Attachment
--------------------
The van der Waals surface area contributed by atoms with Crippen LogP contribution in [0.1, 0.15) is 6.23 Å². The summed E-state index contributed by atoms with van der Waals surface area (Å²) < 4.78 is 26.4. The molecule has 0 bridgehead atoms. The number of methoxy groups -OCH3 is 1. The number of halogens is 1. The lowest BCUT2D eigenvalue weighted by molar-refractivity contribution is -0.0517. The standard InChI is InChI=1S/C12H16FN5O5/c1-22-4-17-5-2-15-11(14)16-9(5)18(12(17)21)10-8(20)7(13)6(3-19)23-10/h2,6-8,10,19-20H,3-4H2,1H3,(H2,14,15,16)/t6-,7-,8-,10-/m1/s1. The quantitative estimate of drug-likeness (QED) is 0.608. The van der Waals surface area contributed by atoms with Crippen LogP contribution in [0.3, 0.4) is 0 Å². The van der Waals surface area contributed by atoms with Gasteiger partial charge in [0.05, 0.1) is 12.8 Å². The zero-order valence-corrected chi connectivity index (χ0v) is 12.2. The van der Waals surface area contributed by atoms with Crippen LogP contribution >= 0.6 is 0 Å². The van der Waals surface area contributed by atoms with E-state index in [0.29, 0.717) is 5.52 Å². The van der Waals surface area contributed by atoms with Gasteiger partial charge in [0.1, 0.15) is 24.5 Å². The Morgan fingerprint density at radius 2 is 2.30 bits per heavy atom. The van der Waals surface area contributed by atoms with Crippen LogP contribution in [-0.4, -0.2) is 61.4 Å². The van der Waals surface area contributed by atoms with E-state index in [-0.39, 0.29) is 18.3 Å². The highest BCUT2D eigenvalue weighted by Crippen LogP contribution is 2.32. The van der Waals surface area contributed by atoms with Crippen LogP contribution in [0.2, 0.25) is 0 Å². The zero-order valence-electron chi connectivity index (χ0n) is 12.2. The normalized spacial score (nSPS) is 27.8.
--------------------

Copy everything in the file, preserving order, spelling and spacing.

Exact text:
The van der Waals surface area contributed by atoms with Crippen LogP contribution in [0.1, 0.15) is 6.23 Å². The summed E-state index contributed by atoms with van der Waals surface area (Å²) < 4.78 is 26.4. The molecule has 0 bridgehead atoms. The number of methoxy groups -OCH3 is 1. The number of halogens is 1. The lowest BCUT2D eigenvalue weighted by molar-refractivity contribution is -0.0517. The standard InChI is InChI=1S/C12H16FN5O5/c1-22-4-17-5-2-15-11(14)16-9(5)18(12(17)21)10-8(20)7(13)6(3-19)23-10/h2,6-8,10,19-20H,3-4H2,1H3,(H2,14,15,16)/t6-,7-,8-,10-/m1/s1. The quantitative estimate of drug-likeness (QED) is 0.608. The van der Waals surface area contributed by atoms with Crippen LogP contribution in [0.3, 0.4) is 0 Å². The van der Waals surface area contributed by atoms with Gasteiger partial charge in [0.05, 0.1) is 12.8 Å². The zero-order valence-corrected chi connectivity index (χ0v) is 12.2. The van der Waals surface area contributed by atoms with Crippen LogP contribution >= 0.6 is 0 Å². The van der Waals surface area contributed by atoms with E-state index in [0.29, 0.717) is 5.52 Å². The van der Waals surface area contributed by atoms with Gasteiger partial charge in [0.1, 0.15) is 24.5 Å². The Morgan fingerprint density at radius 2 is 2.30 bits per heavy atom. The van der Waals surface area contributed by atoms with Crippen LogP contribution in [-0.4, -0.2) is 61.4 Å². The van der Waals surface area contributed by atoms with E-state index in [-0.39, 0.29) is 18.3 Å². The highest BCUT2D eigenvalue weighted by Crippen LogP contribution is 2.32. The van der Waals surface area contributed by atoms with Crippen LogP contribution in [0.2, 0.25) is 0 Å². The zero-order valence-electron chi connectivity index (χ0n) is 12.2. The normalized spacial score (nSPS) is 27.8.